PITTSBURGH -- The Steelers still don't know how to play with a huge lead. Good thing for them they were playing the Bengals.
Pittsburgh frittered away a 17-point lead for the second straight home game but rallied after Cincinnati fumbled away a punt and a late lead.
The Bengals led 21-20 until T.J. Houshmandzadeh's fumbled punt with 61/2 minutes led to rookie Jeff Reed's third field goal in his league debut. Jerome Bettis followed with his second touchdown but Reed missed the extra point.
The Bengals drove to the Steelers 5 in the final minute before Jon Kitna threw four straight incompletions, with Chad Scott knocking away a pass intended for Chad Johnson on fourth down.
Kordell Stewart replaced the injured Tommy Maddox and was 22-for-26 for 236 yards, but the Steelers stalled for more than two quarters after surging to a 17-0 lead.
"I was like a kid playing in a sandbox," Stewart said, and not just because the sandy Heinz Field turf was in terrible shape. "I was excited just to have an opportunity again."
Players from both teams said field conditions were among the worst they've seen for an NFL game. There were bare spots between the hash marks, the result of four high school playoff games played Friday on a snowy, wet day.
TEMPE, Ariz. -- The schedule says this was a road victory for Oakland. With more than half the 58,814 in Raider black, it felt like home.
Rich Gannon moved the league's No. 1 offense up and down the field with little resistance in a 41-20 victory over the reeling Cardinals on Sunday.
Gannon completed 27-of-45 for 340 yards and three touchdowns, Charlie Garner rushed for 100 yards and a TD, and Tyrone Wheatley added 82 yards on 13 carries.
"We felt by watching film that we could pretty much do what we wanted," said Jerry Porter, who caught two touchdowns, "whether it be running it or passing it."
Gannon topped 300 yards passing for the eighth time in 10 games. The QB record for 300-yard games in a season is nine.
"Rich is just having an unbelievable year," said Jerry Rice, who caught seven passes for 110 yards and a TD. "He's spreading the ball around. He's making good decisions. He's just playing well overall."
The Raiders compiled a season-high 520 yards against the Cardinals, who lost their fifth straight and have been outscored 171-84.
Marcel Shipp gained 135 yards in 16 carries for Arizona in his first start. But the Raiders scored touchdowns after Jake Plummer's two first-quarter turnovers and were in control throughout.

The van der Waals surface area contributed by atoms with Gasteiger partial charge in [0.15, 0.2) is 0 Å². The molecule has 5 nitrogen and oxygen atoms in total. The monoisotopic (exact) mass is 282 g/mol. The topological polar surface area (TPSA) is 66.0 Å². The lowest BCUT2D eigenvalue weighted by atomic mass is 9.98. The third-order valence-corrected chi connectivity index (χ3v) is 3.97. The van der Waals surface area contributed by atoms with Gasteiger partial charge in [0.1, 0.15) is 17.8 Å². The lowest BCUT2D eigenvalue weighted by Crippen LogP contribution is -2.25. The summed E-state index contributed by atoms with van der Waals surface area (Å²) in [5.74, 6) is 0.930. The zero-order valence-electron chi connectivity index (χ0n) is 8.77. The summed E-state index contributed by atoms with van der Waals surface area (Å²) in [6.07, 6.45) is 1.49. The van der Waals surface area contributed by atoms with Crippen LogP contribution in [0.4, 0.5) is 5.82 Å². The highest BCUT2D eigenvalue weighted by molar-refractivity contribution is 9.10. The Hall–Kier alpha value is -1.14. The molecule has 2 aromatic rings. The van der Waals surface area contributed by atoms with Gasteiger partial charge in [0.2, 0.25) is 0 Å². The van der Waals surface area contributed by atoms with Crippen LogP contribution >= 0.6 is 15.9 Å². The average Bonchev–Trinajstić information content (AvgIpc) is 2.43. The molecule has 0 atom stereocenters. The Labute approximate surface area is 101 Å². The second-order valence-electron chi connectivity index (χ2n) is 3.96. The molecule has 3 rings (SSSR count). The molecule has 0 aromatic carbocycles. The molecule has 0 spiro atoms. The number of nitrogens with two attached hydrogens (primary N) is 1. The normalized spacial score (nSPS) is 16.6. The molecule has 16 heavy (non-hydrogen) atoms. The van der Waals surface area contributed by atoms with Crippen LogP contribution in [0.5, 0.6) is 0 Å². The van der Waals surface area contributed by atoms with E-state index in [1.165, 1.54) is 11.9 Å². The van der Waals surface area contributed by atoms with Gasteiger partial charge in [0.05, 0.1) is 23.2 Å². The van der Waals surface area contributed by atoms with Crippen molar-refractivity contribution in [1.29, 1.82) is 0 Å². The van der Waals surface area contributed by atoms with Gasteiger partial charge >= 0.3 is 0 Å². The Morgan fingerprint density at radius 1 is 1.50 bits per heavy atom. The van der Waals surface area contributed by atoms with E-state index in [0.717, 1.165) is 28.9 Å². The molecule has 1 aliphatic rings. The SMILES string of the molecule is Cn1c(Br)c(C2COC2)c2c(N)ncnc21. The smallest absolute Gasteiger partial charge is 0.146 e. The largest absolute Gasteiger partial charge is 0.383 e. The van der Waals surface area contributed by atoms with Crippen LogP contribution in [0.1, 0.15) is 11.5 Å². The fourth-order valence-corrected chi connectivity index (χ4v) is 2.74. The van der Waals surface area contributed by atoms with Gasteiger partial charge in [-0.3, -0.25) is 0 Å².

SEATTLE -- The young Seahawks realize they'll make plenty of mistakes when they lose. Matt Hasselbeck and Orlando Huff showed they're also learning how to get it right.
Hasselbeck had his best performance of the season, passing for career highs of 362 yards and three touchdowns. He completed 25-of-36 without an interception.
"I'm comfortable, and I guess that's part of the maturing process," said Hasselbeck, in his fourth season. "Part of it is that our young guys are really playing well. I'm going to have a better day if those guys improve."
Shaun Alexander ran for 145 yards on 23 carries and a 46-yard touchdown that made it 39-25 with 1:52 left.
Kansas City's Priest Holmes ran for 197 yards and two scores on 23 carries and caught seven passes for 110 yards, including a screen that went for a 64-yard touchdown and a 17-7 lead midway through the second quarter.
The Chiefs pulled to 39-32 in the final minute when Trent Green threw a 15-yard score to Marc Boerigter with 31 seconds left.
Huff intercepted a pass by Green after the Chiefs reached Seattle's 1-yard line just before the half with the Seahawks trailing 17-14.
Hasselbeck took over from there with 59 seconds, working the clock, then capping the drive with a perfectly placed 6-yard touchdown to rookie tight end Jerramy Stevens.
HOUSTON -- The Texans aren't just beating bad teams anymore. They've improved enough to hurt ones with winning records.
Houston used a trick play, a 39-yard punt return that led to a touchdown, and two field goals by Kris Brown, the last a 50-yarder with 6:57 left, to beat New York.
"This one is going to sting," Giants quarterback Kerry Collins said. "We did not play well enough to win, but we are just going to have to come back and get a win next week."
Houston beat Dallas in its opener and later defeated Jacksonville.
"This is great. It should lift everyone's spirit," Texans center Steve McKinney said. "It lets all the guys know if we can hang around until the fourth quarter, we'll have a chance to win."
Trailing 14-13 after Collins threw a 31-yard touchdown to Amani Toomer with 13:10 to play, the Texans drove 41 yards to the Giants 32-yard line, setting up Brown's game-winner.
It still took two late interceptions, by Matt Stevens with 5:57 to play and by Jeff Posey with 1:19 left, to preserve the win.
David Carr completed 10 of 23 for 103 yards. Collins was 18-for-41 for 214 yards.
A trick play set up a 1-yard touchdown run by Jonathan Wells. Facing third-and-6 from the New York 30, Carr lateraled across the field to James Allen, who threw back to Carr, who had an open field and ran to the 2.